Jacob Engelberg, Marketing Manager at Duke of York’s, Brighton, reviews this week’s Discover Tuesdays’ title, The Student.
School can be a difficult time for everyone. The awkwardness of puberty, seemingly insurmountable social hierarchies, fathoming out what beliefs you hold, grappling with school rules that seem to make no sense. All of this is true for The Student’s teenage protagonist Veniamin, but don’t be fooled: this isn’t your typical coming-of-age tale.
Russian director Kirill Serebrennikov invites a viewer into Veniamin’s fevered mind, a place where teenage angst and Christian zealotry form a potent cocktail. We first meet the young man in his mother’s apartment, where she confronts him for skiving off swimming lessons at school. When Veniamin asks his mother if she can write a letter to excuse him from swimming because of his religious beliefs, she laughs this off. Little does she know that her son is not, as she believes, taking drugs but deadly serious about his newfound religious conviction.
At school, Veniamin begins to resist a variety of status quos. From the “immodest” attire allowed during swimming lessons, to lessons in safe sex, to the teaching of evolutionary theory, Veniamin’s disdain towards all that he deems immoral burgeons. Biblical quotations flood from his mouth from the home to the classroom to the street; everywhere his preaching ground, everyone a soul to be saved. This becomes all the more insidious when Veniamin takes an unpopular and impressionable disabled student under his wing, with promises to “cure” his disability through prayer.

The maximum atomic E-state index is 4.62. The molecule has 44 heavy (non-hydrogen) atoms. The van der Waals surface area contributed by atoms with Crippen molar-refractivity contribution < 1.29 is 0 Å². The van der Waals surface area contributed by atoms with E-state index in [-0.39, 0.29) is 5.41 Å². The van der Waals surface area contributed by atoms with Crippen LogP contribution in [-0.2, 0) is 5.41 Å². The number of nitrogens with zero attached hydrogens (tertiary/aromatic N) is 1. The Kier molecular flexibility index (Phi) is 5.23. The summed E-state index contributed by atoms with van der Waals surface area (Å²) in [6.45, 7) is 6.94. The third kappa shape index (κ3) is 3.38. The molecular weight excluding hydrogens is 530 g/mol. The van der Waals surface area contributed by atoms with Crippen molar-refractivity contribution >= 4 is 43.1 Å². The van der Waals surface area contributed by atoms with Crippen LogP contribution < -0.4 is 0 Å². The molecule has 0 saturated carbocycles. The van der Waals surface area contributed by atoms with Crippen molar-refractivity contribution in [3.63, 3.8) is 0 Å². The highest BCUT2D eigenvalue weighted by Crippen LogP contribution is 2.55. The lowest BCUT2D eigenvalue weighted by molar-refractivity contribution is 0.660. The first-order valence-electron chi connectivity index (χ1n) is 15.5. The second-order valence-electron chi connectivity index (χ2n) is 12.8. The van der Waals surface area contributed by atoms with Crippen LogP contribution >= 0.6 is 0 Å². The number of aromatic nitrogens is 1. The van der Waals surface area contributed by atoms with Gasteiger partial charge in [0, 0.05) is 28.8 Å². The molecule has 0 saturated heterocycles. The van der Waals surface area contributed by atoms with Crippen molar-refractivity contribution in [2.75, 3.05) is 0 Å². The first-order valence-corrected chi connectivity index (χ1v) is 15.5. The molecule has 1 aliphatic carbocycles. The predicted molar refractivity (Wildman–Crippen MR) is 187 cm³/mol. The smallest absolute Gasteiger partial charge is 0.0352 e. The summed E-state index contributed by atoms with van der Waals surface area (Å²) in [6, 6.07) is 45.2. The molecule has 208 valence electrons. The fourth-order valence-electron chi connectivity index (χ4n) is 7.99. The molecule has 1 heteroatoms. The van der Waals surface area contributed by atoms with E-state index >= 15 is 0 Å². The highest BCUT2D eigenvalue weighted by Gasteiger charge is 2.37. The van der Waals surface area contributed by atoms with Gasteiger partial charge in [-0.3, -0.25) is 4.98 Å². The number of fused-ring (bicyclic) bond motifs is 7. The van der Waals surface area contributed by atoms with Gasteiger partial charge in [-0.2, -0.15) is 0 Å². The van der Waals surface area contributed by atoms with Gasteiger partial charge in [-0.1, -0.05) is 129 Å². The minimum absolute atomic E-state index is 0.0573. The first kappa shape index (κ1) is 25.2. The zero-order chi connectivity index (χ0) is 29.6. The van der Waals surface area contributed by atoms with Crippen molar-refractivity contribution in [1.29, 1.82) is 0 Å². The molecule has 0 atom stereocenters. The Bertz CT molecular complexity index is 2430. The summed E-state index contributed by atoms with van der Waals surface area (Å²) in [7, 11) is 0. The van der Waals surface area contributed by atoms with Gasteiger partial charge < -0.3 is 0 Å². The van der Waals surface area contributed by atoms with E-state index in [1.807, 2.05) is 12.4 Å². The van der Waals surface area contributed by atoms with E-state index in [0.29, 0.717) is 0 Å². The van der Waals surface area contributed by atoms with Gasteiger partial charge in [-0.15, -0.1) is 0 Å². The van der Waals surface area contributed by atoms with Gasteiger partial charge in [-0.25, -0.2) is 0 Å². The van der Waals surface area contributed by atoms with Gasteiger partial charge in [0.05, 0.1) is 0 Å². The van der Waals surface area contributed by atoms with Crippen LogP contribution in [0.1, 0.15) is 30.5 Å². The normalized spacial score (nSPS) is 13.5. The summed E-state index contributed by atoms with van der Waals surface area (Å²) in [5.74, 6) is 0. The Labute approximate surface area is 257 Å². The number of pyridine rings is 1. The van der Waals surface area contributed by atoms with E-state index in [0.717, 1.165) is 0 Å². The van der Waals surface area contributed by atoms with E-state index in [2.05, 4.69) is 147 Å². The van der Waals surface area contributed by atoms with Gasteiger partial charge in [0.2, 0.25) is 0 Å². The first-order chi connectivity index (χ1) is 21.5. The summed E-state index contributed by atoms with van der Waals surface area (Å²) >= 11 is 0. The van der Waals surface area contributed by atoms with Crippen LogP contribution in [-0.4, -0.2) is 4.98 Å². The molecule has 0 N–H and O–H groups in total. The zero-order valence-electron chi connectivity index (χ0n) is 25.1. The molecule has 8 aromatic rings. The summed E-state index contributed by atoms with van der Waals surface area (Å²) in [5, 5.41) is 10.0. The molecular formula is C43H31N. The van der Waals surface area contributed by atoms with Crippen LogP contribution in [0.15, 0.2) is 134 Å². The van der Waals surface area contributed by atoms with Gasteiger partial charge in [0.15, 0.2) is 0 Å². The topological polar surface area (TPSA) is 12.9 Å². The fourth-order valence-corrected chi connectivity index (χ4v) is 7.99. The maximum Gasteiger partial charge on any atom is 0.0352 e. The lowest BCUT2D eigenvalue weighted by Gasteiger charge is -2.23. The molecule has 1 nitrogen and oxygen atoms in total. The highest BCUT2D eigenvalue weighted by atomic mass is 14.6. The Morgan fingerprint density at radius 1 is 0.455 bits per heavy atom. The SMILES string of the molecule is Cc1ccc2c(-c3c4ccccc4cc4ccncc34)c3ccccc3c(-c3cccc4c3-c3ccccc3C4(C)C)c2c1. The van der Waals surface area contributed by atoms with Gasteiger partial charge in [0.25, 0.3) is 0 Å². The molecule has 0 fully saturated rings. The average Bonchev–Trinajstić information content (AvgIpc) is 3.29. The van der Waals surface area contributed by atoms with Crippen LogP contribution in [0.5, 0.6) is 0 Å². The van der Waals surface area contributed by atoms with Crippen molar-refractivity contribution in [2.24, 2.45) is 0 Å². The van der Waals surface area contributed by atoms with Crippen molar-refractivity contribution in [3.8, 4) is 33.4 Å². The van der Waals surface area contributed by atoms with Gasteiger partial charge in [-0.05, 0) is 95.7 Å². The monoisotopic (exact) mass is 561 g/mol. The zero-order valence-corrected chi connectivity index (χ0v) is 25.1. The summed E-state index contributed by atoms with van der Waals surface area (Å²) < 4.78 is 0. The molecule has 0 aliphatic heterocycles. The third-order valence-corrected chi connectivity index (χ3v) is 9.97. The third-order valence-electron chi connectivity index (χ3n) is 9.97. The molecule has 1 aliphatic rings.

One of the key ways The Student diverges from a typical narrative of teenage rebellion is the way in which its protagonist begins to exert influence over the authority figures in his life. With the leverage of the Bible and his fundamentalist interpretations, Veniamin’s relentless evangelising strikes a chord with the traditional values many of the adults around him purport to hold. Rather than become a problem child for his family or his school, differing opinions on the boy pit figures of authority against one another, as disputes over religion and morality proliferate.
Serebrennikov’s adaptation of German playwright Marius von Mayenburg’s Märtyrer is a powerful parable on the dangers of religious fundamentalism, the impressionability of an enigmatic figure, and the pains of adolescence.